Telgmann L, Metcalfe CD, Hintelmann H. Rapid size characterization of silver nanoparticles by single particle ICP-MS and isotope dilution. J Anal Atom Spectrom. 2014;29(7):1265–72.CrossRefGoogle Scholar
  17. 17.
    Chen WC, Wee P, Brindle ID. Elimination of the memory effects of gold, mercury, and silver in inductively coupled plasma atomic emission spectroscopy. J Anal Atom Spectrom. 2000;15(4):409–13.CrossRefGoogle Scholar
  18. 18.
    Pace HE, Rogers NJ, Jarolimek C, Coleman VA, Higgins CP, Ranville JF. Determining transport efficiency for the purpose of counting and sizing nanoparticles via single particle inductively coupled plasma mass spectrometry. Anal Chem. 2011;83(24):9361–9.CrossRefGoogle Scholar
  19. 19.
    Tuoriniemi J, Cornelis G, Hassellöv M. Size discrimination and detection capabilities of single-particle ICP-MS for environmental analysis of silver nanoparticles. Anal Chem. 2012;29:743–52.Google Scholar
  20. 20.
    Prescott JR. A statistical model for photomultiplier single-electron statistics. Nucl Instrum Methods. 1966;39(1):173.CrossRefGoogle Scholar
  21. 21.
    Boumans PWJM, McKenna RJ, Bosveld M. Analysis of the limiting noise and identification of some factors that dictate the detection limits in a low-power inductively coupled argon plasma system. Spectrochim Acta B Atom Spectrosc. 1981;36(11):1031–58.CrossRefGoogle Scholar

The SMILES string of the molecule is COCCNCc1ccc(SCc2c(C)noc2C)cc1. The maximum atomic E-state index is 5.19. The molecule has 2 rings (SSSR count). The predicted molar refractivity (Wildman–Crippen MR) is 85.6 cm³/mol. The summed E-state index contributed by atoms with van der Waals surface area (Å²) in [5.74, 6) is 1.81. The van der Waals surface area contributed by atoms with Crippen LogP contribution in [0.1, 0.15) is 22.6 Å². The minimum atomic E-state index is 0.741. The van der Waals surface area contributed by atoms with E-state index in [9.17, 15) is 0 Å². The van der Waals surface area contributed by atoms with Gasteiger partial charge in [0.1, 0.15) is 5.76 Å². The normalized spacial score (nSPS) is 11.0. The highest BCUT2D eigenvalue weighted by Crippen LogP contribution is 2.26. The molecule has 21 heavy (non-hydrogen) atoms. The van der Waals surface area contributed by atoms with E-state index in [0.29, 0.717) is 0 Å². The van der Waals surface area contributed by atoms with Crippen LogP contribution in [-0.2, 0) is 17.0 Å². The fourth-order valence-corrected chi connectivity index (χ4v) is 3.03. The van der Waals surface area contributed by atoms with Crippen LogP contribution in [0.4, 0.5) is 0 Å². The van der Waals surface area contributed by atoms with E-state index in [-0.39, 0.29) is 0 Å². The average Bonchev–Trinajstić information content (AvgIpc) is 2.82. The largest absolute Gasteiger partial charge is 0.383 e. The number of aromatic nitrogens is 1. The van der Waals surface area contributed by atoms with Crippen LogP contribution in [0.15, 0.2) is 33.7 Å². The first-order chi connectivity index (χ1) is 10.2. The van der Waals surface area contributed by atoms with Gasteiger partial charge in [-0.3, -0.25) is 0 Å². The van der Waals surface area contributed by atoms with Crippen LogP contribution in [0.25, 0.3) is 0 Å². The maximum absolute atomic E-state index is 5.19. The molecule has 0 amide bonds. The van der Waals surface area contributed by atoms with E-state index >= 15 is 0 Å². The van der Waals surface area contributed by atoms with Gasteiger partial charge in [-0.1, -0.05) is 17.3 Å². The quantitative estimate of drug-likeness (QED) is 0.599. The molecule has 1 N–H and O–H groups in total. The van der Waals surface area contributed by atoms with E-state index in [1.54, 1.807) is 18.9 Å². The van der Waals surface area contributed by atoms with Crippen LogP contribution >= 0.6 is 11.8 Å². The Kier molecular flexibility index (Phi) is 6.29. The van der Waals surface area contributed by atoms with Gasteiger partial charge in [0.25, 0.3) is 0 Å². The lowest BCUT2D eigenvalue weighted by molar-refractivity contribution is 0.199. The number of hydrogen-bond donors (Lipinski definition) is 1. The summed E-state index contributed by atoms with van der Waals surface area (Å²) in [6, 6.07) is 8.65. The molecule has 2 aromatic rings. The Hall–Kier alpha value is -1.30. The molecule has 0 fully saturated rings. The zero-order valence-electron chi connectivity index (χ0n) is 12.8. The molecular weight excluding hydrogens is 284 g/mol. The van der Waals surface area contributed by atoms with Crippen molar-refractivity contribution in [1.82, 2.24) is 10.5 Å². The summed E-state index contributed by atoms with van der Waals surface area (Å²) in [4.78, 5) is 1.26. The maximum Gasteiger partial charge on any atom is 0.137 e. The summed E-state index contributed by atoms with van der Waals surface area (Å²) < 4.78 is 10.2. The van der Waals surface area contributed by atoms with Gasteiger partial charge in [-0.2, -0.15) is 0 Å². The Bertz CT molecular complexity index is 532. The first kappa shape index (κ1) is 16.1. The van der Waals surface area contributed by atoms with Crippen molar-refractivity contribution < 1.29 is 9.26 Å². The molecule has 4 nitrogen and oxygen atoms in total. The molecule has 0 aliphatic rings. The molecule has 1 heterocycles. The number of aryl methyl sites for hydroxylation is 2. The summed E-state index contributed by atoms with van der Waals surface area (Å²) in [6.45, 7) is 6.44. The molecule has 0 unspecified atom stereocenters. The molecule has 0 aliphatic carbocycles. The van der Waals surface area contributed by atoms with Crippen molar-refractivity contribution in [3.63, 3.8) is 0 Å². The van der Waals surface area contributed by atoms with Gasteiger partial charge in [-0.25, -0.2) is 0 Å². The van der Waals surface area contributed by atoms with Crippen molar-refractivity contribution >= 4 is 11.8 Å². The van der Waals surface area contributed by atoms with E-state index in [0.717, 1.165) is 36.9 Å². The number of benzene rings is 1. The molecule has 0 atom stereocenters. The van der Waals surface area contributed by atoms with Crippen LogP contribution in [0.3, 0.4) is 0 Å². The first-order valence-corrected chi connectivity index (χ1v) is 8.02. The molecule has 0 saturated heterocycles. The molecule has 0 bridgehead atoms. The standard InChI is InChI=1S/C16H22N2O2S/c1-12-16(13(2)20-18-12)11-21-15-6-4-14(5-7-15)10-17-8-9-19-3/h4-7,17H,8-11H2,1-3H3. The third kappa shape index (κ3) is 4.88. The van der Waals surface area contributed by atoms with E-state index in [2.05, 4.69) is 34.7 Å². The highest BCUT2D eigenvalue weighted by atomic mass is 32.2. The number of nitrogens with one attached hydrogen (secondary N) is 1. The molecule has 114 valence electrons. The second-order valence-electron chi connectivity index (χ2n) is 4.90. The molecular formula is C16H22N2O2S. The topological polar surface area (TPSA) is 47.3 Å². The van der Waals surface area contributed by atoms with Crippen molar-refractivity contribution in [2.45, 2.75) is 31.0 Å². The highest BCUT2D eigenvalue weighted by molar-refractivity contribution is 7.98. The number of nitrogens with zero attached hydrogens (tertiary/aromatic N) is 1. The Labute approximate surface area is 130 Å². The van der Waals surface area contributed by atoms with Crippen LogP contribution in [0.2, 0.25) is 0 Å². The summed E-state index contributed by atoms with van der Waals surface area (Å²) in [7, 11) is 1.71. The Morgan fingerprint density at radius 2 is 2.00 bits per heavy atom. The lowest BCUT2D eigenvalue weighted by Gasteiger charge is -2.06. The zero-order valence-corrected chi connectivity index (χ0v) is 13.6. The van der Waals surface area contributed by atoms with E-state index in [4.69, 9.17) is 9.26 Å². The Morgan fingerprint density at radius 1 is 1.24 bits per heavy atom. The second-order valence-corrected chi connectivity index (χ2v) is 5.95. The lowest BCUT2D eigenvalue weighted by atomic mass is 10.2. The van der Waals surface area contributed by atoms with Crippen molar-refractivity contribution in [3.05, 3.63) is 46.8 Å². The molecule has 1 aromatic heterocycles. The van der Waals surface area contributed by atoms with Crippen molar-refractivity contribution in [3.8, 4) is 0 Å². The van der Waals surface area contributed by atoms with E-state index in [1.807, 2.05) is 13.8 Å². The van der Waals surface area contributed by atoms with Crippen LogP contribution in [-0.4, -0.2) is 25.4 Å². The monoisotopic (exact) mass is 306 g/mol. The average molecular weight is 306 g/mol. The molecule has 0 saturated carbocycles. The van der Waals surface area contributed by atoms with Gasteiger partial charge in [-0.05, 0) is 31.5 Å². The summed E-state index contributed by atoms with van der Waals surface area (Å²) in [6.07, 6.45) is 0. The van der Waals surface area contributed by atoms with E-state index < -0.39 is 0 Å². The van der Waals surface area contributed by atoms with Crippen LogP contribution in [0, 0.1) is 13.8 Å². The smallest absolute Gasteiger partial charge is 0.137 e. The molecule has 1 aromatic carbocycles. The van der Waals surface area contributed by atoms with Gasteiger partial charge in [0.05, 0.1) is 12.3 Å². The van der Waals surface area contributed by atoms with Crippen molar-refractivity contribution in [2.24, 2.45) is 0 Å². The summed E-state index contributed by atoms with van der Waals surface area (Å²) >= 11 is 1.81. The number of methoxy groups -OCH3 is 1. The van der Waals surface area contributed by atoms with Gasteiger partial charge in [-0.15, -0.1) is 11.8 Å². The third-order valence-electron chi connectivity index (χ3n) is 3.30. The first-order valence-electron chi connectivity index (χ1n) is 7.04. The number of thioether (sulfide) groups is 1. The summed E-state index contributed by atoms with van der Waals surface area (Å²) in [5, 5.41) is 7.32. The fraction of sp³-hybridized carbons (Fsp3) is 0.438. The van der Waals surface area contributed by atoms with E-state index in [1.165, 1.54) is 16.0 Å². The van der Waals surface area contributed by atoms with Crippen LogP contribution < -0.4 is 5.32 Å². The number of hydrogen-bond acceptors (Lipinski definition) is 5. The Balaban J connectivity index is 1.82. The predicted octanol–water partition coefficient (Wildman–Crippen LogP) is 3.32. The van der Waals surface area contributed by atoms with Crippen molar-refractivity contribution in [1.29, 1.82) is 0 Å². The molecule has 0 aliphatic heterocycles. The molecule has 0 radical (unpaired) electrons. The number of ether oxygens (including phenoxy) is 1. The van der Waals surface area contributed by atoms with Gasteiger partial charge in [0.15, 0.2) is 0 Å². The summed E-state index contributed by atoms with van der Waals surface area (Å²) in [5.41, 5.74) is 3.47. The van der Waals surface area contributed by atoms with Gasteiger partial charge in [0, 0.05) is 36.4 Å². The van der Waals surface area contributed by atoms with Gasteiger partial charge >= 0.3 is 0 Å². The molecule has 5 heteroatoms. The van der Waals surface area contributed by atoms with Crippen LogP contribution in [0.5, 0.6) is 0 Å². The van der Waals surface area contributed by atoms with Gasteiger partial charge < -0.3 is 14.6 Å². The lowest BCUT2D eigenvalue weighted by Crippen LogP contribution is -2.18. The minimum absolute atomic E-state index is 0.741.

22. 22.
    Bi X, Lee S, Ranville JF, Sattigeri P, Spanias A, Herckes P, et al. Quantitative resolution of nanoparticle sizes using single particle inductively coupled plasma mass spectrometry with the K-means clustering algorithm. J Anal Atom Spectrom. 2014;29(9):1630–9.CrossRefGoogle Scholar
  23. 23.
    Brockwell PJ, Davis RA. Time series: Theory and models. Springer series in statistics. Berlin: Springer; 1986.Google Scholar

Copyright information

© Springer-Verlag Berlin Heidelberg 2016

Authors and Affiliations

  1. 1.Department of Soil and EnvironmentSwedish University of Agricultural SciencesUppsalaSweden
  2. 2.Department of Chemistry and Molecular BiologyUniversity of GothenburgGöteborgSweden
  3. 3.Water Environment Technology, Department of Civil and Environmental EngineeringChalmers University of TechnologyGöteborgSweden

Personalised recommendations